Thank you for choosing Southern OB/GYN to assist you through your pregnancy. Good prenatal care is important for the health of both mother and baby. We strive to provide care keeping that in mind. Your initial Obstetric visit allows us the opportunity to answer concerns and to individualize your care. Our office staff will help answer any insurance and financial questions you may have.
Southern OB/GYN provides comprehensive care, from routine checkups to high risk pregnancies.
Obstetrical pre-natal visits are scheduled on a monthly or weekly basis, depending on how far along you are in the pregnancy.
If you require an urgent or unexpected visit when your physician is unavailable, we will ensure your medical needs are taken care of immediately with one of our trusted team members onsite.
While every pregnancy is different, the following are some general guidelines and tests which you can anticipate over the course of your care.
Please contact our office when you discover that you are pregnant. You will be scheduled to meet with our prenatal nurse educator for a consultation. During this visit, your gynecologic and medical history will be reviewed extensively and you will have the opportunity to ask questions.
For week-by-week information about your pregnancy including fetal development, you may want to visit the Pregnancy Calendar provided by About.com as a helpful online resource.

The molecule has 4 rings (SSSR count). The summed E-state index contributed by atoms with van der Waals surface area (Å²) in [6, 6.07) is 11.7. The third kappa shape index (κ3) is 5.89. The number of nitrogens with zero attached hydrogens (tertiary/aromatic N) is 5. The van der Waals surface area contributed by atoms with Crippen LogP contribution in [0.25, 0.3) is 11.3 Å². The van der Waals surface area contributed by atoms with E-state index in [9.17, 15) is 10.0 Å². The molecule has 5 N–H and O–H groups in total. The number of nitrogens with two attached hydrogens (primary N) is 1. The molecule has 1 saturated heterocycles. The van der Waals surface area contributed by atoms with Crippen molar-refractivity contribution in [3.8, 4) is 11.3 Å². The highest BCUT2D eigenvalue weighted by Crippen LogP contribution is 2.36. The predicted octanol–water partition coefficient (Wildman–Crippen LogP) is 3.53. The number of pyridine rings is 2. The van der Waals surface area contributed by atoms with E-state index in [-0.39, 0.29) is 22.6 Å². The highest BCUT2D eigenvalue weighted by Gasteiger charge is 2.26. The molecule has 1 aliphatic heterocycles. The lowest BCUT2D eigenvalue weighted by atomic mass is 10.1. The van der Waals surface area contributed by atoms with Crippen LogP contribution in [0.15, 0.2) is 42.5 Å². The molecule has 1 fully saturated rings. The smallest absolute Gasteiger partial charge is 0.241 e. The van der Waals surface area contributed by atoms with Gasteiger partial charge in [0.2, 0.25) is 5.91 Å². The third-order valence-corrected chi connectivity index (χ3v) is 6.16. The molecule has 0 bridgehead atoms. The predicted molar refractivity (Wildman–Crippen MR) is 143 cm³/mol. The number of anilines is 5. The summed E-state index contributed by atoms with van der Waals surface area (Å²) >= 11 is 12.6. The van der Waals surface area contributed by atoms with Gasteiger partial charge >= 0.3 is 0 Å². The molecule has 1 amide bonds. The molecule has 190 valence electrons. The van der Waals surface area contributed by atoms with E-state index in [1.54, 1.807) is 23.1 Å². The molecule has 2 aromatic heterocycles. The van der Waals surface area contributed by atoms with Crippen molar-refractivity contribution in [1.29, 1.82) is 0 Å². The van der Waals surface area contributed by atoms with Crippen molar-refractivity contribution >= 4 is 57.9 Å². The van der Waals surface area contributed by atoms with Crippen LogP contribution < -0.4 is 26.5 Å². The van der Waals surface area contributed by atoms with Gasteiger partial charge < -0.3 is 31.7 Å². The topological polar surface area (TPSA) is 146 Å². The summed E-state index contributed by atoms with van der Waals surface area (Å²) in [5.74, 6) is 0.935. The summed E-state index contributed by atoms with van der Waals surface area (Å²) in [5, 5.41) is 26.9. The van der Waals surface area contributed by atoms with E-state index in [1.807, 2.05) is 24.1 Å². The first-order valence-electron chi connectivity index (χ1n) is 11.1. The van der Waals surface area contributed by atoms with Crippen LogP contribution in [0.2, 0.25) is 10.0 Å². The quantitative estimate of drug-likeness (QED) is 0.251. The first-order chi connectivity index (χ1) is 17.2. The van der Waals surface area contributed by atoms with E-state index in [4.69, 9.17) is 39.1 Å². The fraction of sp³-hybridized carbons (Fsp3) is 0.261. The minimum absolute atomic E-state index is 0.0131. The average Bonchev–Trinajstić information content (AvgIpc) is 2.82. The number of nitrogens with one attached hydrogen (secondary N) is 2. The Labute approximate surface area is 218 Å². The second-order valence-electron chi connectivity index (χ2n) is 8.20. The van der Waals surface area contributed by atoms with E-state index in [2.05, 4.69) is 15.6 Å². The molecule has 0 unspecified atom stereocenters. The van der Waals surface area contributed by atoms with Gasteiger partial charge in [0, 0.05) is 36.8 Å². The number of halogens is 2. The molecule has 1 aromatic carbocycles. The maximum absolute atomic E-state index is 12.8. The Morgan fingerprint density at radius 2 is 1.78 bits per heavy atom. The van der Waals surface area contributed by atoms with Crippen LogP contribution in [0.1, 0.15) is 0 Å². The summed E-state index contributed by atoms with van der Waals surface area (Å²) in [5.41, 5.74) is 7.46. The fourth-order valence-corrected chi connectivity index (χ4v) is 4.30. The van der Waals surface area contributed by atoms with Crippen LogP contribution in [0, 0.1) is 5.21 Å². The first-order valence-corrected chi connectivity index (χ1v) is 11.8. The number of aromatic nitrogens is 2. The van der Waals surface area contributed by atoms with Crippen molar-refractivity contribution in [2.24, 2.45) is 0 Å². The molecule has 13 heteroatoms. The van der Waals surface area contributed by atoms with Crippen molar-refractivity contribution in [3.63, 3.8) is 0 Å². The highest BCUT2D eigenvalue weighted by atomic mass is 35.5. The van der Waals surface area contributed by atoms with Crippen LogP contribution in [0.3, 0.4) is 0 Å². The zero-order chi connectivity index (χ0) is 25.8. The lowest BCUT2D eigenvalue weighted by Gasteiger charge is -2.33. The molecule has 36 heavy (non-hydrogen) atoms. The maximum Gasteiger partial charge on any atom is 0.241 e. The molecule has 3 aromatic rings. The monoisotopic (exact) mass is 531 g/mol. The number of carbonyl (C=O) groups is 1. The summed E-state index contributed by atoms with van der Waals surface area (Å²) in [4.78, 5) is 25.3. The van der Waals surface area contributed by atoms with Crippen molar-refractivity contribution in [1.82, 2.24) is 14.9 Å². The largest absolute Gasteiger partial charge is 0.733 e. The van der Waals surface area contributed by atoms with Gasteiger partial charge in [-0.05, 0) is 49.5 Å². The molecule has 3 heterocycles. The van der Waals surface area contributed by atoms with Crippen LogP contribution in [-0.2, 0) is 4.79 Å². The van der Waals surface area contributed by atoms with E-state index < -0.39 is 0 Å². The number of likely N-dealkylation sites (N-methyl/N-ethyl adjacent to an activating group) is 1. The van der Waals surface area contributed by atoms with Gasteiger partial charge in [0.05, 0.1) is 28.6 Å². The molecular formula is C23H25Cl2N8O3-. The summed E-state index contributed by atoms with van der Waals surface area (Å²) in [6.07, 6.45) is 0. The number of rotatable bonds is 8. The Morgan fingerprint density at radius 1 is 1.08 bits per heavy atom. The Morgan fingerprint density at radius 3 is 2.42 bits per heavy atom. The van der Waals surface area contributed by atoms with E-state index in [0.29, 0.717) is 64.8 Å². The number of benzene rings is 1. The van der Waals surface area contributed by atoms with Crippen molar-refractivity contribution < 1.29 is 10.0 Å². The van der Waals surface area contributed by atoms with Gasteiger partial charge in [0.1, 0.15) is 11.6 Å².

We encourage your first visit to be by at least 8 weeks. Please note that your first visit (prenatal workup) will be the busiest and generally includes:
- General orientation to the practice
- Physician examination (pap smear if due)
- Assigning a due date
- Discussing prenatal vitamins
- Discussing any concerns
- Routine prenatal blood work
You will have an ultrasound to establish the due date and viability of your pregnancy. You will also have routine laboratory studies drawn and meet with our financial counselor.
Normal symptoms include fatigue, breast tenderness and nausea. While spotting and occasional cramps are not unusual, persistent cramping or bleeding should be reported.
Your next visit will be with one of the OB physicians during which a complete physical and pelvic exam will be performed. Your physician will also provide counseling specific to you and answer any questions you may have. The first trimester screen will be offered to you between 11-14 weeks. This test involves blood work from you and an ultrasound to measure the thickness of the baby’s neck. This is an optional screen for Down syndrome, Trisomy 13 and Trisomy 18.
Normal symptoms include some uterine ligament stretching and typically, an ending of nausea and fatigue as you enter your second trimester. Typically, most women begin to feel some fetal movement between 16 and 20 weeks.
We check for fetal heart tones at every visit from 12 weeks.
At 16 weeks, you will have the opportunity to have your blood drawn for the AFP or Quad Screen. The AFP only is an optional test which screens for spina bifida. The Quad Screen screens for Down syndrome, Trisomy 18 and Spina Bifida.